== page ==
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850 3rd Ave to sell.

The former VMS-owned office building at 850 Third Avenue is scheduled to be sold at auction on Feb. 4. The foreclosure auction would clear the way for mortgagor, Prudential Insurance Company, to take title to the property.

Since the low bidder would have to top the lien amount of $92.3 million, plus costs and interest, the auction is merely a formality to pass title. Experts say Prudential will undoubtedly either keep the property and run it themselves or make a private deal later on.

Peter Hauspurg, president of Eastern Consolidated Properties which acts as advisor to interested buyers, said Prudential is merely going through the formality of taking the title. At close to $200 a square foot, he said, the property is just not worth it.

Citing the deal at 10 East 53rd Street, a 350,000 square foot building that recently sold for $160 per square foot, Hauspurg noted the price was "for a better building in a better location."

Abraham Wallach, senior vice president of First Capital Advisors, said at $92 million the cost would come out to approximately $184 per square foot for the 533,710 square foot office building."It is not a bad number in this market looking at bricks and mortar," he said.

The problem is that the real value is only a function of net operating income, the physical condition, and current and approaching vacancies, he added. Additionally, he said, if a lease is coming due this year with substantial escalations, a renegotiation will probably lead to a rental less than what is being paid now.

The 21-story steel and concrete building was a classic 1962 wedding cake design with varying floor plates. But the 32-year old building is showing its age. One of the two refrigeration machines was recently overhauled and windows are undergoing refurbishment.

"Money for refurbishment, brokerage commissions and dollars for tenant improvement will bring the actual number [cost] up," noted Wallach. "Buying it at $172 is a good number but it's only the number to get into the game. After you fix it up, make tenant improvements and pay interest on the money it will end up being over $250 per foot and it's too much to be paying."

Wilhelm A. Rosenberg, president and CEO of Mega Invest International, strategic investment consultants for European equity sources said he is looking for deals but not looking for deals like this. "In one word," he said, "the building is a typical dinosaur." Rosenberg said the average $20 per square foot at a midtown location for a building that is suffering from economical deterioration is way too high for that market.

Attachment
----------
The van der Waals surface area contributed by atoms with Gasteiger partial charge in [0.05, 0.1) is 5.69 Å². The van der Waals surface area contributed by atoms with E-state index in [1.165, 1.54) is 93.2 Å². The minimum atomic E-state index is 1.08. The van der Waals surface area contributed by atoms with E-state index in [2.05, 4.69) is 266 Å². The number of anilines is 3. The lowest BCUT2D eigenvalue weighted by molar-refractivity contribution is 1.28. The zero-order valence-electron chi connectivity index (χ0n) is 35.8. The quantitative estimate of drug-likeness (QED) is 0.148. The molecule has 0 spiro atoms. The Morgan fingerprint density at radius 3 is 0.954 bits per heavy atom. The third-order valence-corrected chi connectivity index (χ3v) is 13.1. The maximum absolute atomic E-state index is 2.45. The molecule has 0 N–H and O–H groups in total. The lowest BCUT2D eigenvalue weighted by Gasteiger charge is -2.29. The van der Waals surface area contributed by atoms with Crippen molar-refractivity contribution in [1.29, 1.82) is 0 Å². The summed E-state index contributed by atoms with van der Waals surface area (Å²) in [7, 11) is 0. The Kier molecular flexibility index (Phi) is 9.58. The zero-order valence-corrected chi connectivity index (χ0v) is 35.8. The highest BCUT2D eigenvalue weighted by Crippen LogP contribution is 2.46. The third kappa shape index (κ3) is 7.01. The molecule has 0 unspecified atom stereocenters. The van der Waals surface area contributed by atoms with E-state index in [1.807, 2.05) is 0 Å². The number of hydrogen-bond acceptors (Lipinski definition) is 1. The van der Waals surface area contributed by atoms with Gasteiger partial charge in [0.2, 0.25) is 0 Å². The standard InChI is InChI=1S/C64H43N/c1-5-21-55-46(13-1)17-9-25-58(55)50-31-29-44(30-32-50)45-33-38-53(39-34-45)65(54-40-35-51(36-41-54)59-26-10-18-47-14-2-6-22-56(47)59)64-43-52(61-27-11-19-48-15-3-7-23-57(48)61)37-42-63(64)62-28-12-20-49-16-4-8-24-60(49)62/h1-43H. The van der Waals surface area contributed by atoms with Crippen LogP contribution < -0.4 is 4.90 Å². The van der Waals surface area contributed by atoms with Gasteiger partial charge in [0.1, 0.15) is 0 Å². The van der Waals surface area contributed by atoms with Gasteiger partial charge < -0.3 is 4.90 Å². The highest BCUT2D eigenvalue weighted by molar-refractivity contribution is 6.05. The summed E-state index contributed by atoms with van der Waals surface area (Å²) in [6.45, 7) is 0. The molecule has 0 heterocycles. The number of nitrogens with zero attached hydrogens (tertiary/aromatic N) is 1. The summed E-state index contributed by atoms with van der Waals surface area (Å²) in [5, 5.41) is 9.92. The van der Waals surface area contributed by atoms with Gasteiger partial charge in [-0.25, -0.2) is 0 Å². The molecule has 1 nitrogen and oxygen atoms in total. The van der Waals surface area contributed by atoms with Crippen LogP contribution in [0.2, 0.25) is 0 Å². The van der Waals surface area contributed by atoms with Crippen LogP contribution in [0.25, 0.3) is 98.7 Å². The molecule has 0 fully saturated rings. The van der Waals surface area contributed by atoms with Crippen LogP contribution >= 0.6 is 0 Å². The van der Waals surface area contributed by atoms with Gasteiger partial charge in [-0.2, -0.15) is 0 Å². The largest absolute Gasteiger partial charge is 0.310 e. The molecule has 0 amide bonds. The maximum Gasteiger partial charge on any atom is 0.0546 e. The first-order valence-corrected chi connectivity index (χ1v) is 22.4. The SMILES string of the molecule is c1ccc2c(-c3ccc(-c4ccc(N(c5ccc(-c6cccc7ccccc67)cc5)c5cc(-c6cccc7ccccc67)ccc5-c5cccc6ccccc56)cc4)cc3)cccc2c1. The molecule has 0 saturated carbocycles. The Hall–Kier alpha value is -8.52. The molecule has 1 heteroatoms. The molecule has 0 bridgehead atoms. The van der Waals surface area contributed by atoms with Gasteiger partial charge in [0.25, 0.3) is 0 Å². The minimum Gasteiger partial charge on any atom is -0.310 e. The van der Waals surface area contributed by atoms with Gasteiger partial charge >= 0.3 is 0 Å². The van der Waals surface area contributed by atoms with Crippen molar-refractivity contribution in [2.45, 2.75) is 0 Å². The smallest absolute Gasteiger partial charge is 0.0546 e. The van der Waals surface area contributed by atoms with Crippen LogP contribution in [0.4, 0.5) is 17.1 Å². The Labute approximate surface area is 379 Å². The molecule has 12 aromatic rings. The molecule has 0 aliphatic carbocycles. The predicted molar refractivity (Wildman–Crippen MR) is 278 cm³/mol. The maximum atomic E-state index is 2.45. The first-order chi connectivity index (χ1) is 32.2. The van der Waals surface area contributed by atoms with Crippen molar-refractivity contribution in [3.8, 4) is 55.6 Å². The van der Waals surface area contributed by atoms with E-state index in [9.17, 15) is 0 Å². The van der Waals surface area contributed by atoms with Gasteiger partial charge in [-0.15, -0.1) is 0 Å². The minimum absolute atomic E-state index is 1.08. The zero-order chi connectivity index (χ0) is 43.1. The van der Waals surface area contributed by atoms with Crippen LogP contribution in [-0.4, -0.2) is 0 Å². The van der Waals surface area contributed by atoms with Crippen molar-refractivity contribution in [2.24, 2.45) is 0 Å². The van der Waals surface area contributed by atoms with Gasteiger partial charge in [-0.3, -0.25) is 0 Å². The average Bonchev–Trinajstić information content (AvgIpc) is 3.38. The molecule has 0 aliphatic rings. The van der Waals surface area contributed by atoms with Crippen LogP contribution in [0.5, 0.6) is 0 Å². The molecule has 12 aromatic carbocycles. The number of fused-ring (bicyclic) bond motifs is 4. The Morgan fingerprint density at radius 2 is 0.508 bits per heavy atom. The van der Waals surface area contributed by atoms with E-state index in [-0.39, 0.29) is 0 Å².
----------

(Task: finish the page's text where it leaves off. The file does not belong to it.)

"There are tremendous expenses, and you are left over with an NOI of $452,000 on an effective gross income of $12.3 million," Rosenberg explained. "It shows it is so repair and care intensive -- that is why I call it a dinosaur. It is an economically distressed property."

Rosenberg believes the vacancy factor of less than 25 percent is very good but taking in the other factors there is little potential left to increase the bottom line of the building. A 40 percent rollover in the next five years of the existing 37 leases would make it impossible to get financing, he added, saying: "Foreign equity sources would never ever look at a deal like this."

Wallach believes that Prudential will not selling it quickly. "It's unlikely they will slip it out at some discount," he explained. "To sell it now they would need to give a big discount." Referee Arthur Gerwin said he expects the event, scheduled for the rotunda of the Manhattan County Courthouse at 60 Center Street at 9:30 a.m. on Feb. 4, to be a "typical public auction." Potential buyers should be prepared with a certified check for a deposit. "If somebody is a real serious bidder and wants the terms of sale they can contact me," Gerwin added.

Wallach says lenders have not really dropped prices yet to reflect market conditions. "Everyone is holding on hoping values will increase and they won't have to take the big hits," he said. He says however, that the city's marketplace has finally hit the bottom. "We've been there a couple of months and the issue is now how long will we stay there until the free rent wears off and the vacancies are absorbed."
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Title Annotation:office building auctioned in New York, New York
Author:Weiss, Lois
Publication:Real Estate Weekly
Date:Jan 13, 1993
Previous Article:Fifth Ave. near BID.
Next Article:Strike deal deemed fair.

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